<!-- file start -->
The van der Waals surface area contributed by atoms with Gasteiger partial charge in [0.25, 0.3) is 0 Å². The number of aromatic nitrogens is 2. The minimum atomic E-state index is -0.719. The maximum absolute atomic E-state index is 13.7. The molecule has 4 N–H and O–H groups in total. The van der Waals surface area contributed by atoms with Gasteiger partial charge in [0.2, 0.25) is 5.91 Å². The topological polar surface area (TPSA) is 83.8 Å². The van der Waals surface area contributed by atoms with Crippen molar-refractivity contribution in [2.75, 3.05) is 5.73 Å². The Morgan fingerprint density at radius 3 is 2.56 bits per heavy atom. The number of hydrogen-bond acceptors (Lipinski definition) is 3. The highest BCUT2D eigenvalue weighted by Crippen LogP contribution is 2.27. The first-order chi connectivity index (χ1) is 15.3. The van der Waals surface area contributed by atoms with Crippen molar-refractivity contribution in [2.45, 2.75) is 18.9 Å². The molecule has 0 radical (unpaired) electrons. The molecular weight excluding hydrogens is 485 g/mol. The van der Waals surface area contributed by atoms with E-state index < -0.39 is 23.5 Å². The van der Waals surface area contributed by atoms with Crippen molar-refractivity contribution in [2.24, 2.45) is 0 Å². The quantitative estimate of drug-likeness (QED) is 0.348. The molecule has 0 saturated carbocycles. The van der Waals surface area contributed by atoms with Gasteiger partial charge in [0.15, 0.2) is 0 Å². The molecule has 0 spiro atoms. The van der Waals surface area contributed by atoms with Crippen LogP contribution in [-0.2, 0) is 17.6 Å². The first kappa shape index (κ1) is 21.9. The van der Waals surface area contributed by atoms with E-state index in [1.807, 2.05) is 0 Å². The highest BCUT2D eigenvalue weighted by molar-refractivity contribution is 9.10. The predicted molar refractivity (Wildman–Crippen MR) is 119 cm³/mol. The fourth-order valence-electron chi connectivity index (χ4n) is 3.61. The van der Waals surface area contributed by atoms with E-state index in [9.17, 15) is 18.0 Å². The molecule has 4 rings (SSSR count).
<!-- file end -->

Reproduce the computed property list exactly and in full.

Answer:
The van der Waals surface area contributed by atoms with Gasteiger partial charge in [0.25, 0.3) is 0 Å². The number of aromatic nitrogens is 2. The minimum atomic E-state index is -0.719. The maximum absolute atomic E-state index is 13.7. The molecule has 4 N–H and O–H groups in total. The van der Waals surface area contributed by atoms with Gasteiger partial charge in [0.2, 0.25) is 5.91 Å². The topological polar surface area (TPSA) is 83.8 Å². The van der Waals surface area contributed by atoms with Crippen molar-refractivity contribution in [2.75, 3.05) is 5.73 Å². The Morgan fingerprint density at radius 3 is 2.56 bits per heavy atom. The number of hydrogen-bond acceptors (Lipinski definition) is 3. The highest BCUT2D eigenvalue weighted by Crippen LogP contribution is 2.27. The first-order chi connectivity index (χ1) is 15.3. The van der Waals surface area contributed by atoms with Crippen molar-refractivity contribution in [2.45, 2.75) is 18.9 Å². The molecule has 0 radical (unpaired) electrons. The molecular weight excluding hydrogens is 485 g/mol. The van der Waals surface area contributed by atoms with E-state index < -0.39 is 23.5 Å². The van der Waals surface area contributed by atoms with Crippen molar-refractivity contribution in [2.24, 2.45) is 0 Å². The quantitative estimate of drug-likeness (QED) is 0.348. The molecule has 0 saturated carbocycles. The van der Waals surface area contributed by atoms with Gasteiger partial charge in [0.15, 0.2) is 0 Å². The molecule has 0 spiro atoms. The van der Waals surface area contributed by atoms with Crippen LogP contribution in [-0.2, 0) is 17.6 Å². The first kappa shape index (κ1) is 21.9. The van der Waals surface area contributed by atoms with E-state index in [1.807, 2.05) is 0 Å². The highest BCUT2D eigenvalue weighted by molar-refractivity contribution is 9.10. The predicted molar refractivity (Wildman–Crippen MR) is 119 cm³/mol. The fourth-order valence-electron chi connectivity index (χ4n) is 3.61. The van der Waals surface area contributed by atoms with E-state index in [9.17, 15) is 18.0 Å². The molecule has 4 rings (SSSR count).